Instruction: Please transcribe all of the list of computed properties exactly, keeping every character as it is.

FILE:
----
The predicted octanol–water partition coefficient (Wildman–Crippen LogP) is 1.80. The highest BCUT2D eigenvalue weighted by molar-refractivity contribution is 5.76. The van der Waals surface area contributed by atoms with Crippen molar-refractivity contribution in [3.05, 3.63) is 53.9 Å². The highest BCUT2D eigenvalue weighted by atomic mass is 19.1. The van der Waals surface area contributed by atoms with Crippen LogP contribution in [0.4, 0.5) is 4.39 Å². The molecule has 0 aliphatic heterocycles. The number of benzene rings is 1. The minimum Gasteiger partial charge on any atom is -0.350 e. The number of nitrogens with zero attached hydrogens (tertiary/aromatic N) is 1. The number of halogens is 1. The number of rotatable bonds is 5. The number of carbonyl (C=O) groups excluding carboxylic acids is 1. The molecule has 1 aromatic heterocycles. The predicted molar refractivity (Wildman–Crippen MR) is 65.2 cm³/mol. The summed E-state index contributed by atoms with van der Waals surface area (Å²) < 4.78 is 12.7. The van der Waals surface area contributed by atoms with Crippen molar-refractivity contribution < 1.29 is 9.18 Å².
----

The predicted octanol–water partition coefficient (Wildman–Crippen LogP) is 1.80. The highest BCUT2D eigenvalue weighted by molar-refractivity contribution is 5.76. The van der Waals surface area contributed by atoms with Crippen molar-refractivity contribution in [3.05, 3.63) is 53.9 Å². The highest BCUT2D eigenvalue weighted by atomic mass is 19.1. The van der Waals surface area contributed by atoms with Crippen LogP contribution in [0.4, 0.5) is 4.39 Å². The molecule has 0 aliphatic heterocycles. The number of benzene rings is 1. The minimum Gasteiger partial charge on any atom is -0.350 e. The number of nitrogens with zero attached hydrogens (tertiary/aromatic N) is 1. The number of halogens is 1. The number of rotatable bonds is 5. The number of carbonyl (C=O) groups excluding carboxylic acids is 1. The molecule has 1 aromatic heterocycles. The predicted molar refractivity (Wildman–Crippen MR) is 65.2 cm³/mol. The summed E-state index contributed by atoms with van der Waals surface area (Å²) < 4.78 is 12.7. The van der Waals surface area contributed by atoms with Crippen molar-refractivity contribution < 1.29 is 9.18 Å².